How to Successfully Fly to Australia in June 2021

How to successfully return to Australia during COVID-19
Many Australians are still struggling to get home in June 2021. But it is possible to successfully book a flight home if you book the right ticket to the right city.

Since the Australian government closed the international border and limited the number of returning citizens and permanent residents allowed to fly into the country each week, many Australians have struggled to get home. But that’s not for a lack of trying!

Many of the tens of thousands of Australians still stranded overseas have already bought multiple tickets back to Australia. But their flights have been cancelled or they’ve been bumped off by the airline. That’s because, with airlines only allowed to sell a limited number of seats per flight bound for Australia, they are mostly prioritising passengers who’ve paid the most for their tickets.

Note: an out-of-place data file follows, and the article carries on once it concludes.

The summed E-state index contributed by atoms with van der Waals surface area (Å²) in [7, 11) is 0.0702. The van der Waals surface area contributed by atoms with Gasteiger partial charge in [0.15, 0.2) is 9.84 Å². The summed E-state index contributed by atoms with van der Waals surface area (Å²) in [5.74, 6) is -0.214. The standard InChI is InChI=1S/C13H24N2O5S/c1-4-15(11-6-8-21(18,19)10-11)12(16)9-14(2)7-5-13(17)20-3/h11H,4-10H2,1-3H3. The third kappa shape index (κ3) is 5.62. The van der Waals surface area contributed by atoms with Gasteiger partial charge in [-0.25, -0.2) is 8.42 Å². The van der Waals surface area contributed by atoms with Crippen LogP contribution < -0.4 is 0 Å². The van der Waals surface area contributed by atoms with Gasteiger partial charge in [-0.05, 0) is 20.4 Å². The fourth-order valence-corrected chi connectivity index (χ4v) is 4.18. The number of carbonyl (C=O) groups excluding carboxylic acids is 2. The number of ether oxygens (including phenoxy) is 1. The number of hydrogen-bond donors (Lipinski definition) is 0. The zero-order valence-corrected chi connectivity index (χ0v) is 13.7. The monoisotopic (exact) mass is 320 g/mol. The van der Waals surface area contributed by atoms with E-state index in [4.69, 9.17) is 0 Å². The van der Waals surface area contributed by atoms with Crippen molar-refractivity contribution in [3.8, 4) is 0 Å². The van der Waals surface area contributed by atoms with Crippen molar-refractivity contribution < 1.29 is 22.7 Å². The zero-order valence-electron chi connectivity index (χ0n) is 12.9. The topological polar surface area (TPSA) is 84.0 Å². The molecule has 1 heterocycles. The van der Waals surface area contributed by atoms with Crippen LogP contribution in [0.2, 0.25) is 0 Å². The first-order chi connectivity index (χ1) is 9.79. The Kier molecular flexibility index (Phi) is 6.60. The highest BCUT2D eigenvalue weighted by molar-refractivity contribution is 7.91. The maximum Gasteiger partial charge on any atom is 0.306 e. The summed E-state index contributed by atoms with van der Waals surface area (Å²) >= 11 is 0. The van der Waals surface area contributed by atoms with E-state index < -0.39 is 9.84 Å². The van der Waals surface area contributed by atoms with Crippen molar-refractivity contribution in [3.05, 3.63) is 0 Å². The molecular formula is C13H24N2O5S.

If you’re currently overseas, e.g. in Europe, it is possible to book a flight back to Australia for as low as $1,000. But the chances of you actually getting back to Australia on that ticket are unfortunately very slim.

Knowing this to be the case, some Australians have paid many thousands of dollars for one-way Business or First class tickets back to Australia in order to minimise the chances they’ll be bumped from their flight. One Australian stuck in the Netherlands last year even resorted to setting up a “Go Fund Me” page to pay for a Business class ticket home as she had already been bumped off Economy flights multiple times and was desperate to get home.

Thankfully, things aren’t quite as bad now, in June 2021, as they were last year. But how much do you actually need to spend on your ticket to maximise the chances of successfully returning to Australia?

This guide explains how to maximise your chances of successfully flying to Australia (from somewhere other than New Zealand) during COVID-19, as of June 2021…

Your fare class matters – a lot

There are plenty of tickets available for travel from Europe to Australia over the coming months for as low as $1,000-1,500 one-way. Here’s an example of one airfare currently available from Paris to Melbourne, for travel next month:

An example of a Turkish Airlines/Malaysia Airlines fare that you can technically book, but is unlikely to actually get you back to Australia.